This story was originally published by The Guardian and is reproduced here as part of the Climate Desk collaboration.
When it comes to the environment, few countries rival Costa Rica in terms of action and ambition.
The tiny Central American nation is aiming for total decarbonization by 2050, not just a “net-zero” target. It has regrown large areas of tropical rainforest after suffering some of the highest rates of deforestation in the world in the 1970s and 1980s. Costa Ricans play a major role in international environmental politics, most notably Christiana Figueres, who helped to corral world leaders into agreeing the Paris Accord.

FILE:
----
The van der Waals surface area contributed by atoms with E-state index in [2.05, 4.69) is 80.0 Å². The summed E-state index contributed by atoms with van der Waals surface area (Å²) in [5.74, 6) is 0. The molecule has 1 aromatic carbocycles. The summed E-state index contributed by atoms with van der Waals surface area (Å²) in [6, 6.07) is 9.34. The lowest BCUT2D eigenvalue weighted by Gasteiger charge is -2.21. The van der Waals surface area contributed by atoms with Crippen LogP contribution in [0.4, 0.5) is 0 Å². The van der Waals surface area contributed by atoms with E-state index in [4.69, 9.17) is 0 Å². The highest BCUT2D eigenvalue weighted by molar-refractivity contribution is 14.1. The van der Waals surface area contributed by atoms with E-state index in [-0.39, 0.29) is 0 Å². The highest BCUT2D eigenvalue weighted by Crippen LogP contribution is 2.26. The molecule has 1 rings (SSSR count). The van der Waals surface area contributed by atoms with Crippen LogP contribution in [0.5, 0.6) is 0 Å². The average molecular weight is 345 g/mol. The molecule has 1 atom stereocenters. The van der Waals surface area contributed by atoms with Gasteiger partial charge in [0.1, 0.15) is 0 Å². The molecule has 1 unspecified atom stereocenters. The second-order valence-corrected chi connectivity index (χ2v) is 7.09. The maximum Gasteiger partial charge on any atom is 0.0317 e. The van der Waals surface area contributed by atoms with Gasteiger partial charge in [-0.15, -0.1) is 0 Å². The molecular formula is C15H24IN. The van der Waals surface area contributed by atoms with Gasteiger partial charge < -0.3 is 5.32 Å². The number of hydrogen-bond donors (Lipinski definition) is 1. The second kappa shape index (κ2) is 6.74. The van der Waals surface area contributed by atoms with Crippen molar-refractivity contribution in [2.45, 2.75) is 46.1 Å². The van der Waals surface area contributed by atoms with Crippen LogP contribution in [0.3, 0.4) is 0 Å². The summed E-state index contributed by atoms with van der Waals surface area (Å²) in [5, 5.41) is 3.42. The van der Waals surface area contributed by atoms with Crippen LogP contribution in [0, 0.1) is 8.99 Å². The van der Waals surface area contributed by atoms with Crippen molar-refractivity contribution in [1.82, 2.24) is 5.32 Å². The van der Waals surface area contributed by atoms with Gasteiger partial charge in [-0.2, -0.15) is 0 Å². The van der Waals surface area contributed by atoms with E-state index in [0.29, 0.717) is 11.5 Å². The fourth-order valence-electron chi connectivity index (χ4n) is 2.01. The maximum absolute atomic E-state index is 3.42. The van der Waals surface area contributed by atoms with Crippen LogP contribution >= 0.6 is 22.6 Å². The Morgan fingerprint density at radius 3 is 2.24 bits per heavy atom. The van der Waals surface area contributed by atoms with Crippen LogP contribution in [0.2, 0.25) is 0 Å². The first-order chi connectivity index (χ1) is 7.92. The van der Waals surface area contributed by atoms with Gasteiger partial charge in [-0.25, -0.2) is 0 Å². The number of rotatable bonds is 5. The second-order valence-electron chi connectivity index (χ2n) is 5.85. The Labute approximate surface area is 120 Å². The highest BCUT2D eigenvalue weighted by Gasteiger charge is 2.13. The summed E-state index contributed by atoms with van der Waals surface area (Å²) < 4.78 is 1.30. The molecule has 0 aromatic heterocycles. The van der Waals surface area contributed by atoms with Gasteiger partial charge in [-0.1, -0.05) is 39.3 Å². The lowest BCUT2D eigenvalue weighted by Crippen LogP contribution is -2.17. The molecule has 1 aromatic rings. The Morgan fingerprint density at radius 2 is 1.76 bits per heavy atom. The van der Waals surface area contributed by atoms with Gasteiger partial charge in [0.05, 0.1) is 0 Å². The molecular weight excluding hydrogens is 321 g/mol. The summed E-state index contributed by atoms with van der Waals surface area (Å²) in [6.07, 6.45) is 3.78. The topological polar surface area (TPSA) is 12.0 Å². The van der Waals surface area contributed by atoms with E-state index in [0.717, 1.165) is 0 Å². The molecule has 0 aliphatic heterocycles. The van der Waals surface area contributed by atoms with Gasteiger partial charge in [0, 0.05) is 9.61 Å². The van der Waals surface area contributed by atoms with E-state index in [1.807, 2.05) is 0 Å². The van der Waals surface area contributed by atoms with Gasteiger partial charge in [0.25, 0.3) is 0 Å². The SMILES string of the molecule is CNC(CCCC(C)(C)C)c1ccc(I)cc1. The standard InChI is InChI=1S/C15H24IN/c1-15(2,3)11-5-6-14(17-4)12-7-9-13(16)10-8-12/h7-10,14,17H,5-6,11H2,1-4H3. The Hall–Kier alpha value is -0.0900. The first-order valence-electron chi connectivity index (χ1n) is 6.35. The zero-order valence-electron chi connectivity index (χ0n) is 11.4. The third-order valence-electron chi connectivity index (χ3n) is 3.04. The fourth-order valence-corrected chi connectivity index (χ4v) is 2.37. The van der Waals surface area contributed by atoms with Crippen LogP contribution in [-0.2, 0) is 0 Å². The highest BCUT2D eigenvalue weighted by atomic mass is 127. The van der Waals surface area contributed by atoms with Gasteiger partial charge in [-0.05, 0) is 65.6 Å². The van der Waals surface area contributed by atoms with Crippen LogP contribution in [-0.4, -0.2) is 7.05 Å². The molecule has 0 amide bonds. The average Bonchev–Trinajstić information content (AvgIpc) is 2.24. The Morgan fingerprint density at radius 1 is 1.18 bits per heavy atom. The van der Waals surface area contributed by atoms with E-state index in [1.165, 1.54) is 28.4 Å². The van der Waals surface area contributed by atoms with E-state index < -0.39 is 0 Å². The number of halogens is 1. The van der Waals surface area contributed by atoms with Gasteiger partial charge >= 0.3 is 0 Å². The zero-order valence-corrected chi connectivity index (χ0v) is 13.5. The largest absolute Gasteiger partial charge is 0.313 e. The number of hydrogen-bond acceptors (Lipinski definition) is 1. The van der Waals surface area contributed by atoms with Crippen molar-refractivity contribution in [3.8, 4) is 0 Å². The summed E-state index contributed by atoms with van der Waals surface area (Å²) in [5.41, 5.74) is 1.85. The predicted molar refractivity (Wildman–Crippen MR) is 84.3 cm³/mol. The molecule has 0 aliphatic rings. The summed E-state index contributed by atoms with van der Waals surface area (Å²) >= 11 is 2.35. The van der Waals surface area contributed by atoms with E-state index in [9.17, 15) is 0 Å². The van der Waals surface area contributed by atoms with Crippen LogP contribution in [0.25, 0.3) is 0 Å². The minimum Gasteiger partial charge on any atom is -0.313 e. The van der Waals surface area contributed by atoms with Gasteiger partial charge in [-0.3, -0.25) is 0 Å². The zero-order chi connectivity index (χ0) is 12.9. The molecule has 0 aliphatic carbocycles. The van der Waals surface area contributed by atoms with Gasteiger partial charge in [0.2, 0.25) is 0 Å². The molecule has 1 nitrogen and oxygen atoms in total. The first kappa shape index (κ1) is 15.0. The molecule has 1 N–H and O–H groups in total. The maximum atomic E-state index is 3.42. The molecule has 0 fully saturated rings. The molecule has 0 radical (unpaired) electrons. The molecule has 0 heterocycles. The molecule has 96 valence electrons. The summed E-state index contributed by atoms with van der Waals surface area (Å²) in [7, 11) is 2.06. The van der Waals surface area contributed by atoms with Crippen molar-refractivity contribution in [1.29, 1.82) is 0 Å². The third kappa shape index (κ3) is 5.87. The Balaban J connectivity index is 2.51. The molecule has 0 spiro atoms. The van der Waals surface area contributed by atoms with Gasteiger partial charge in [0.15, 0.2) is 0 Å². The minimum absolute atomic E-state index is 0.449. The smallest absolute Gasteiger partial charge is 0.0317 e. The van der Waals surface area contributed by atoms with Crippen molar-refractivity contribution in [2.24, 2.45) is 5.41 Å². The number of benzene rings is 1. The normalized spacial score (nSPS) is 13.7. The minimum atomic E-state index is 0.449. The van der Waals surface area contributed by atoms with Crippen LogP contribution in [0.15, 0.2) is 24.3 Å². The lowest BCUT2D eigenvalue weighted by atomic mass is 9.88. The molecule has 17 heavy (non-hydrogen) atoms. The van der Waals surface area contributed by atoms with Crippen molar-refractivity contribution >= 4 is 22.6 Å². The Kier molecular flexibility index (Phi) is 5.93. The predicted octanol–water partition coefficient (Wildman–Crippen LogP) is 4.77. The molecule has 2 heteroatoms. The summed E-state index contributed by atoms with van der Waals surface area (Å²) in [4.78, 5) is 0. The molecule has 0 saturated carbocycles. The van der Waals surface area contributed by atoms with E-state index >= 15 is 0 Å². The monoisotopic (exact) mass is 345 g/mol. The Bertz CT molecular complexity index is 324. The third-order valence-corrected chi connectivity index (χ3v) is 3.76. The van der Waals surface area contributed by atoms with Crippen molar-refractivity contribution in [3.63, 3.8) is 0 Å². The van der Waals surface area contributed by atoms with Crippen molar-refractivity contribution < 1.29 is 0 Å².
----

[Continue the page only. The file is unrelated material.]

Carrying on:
Now Costa Rica has turned its attention to securing an ambitious international agreement on halting biodiversity loss. In January, more than 50 countries committed to the protection of 30 percent of the planet’s land and oceans as part of the High Ambition Coalition (HAC) for Nature and People, spearheaded by Costa Rica, which is a co-chair alongside France and the U.K.
The coalition hopes the target will become the headline aim for an international agreement on halting biodiversity loss for this decade, set to be negoti... Read more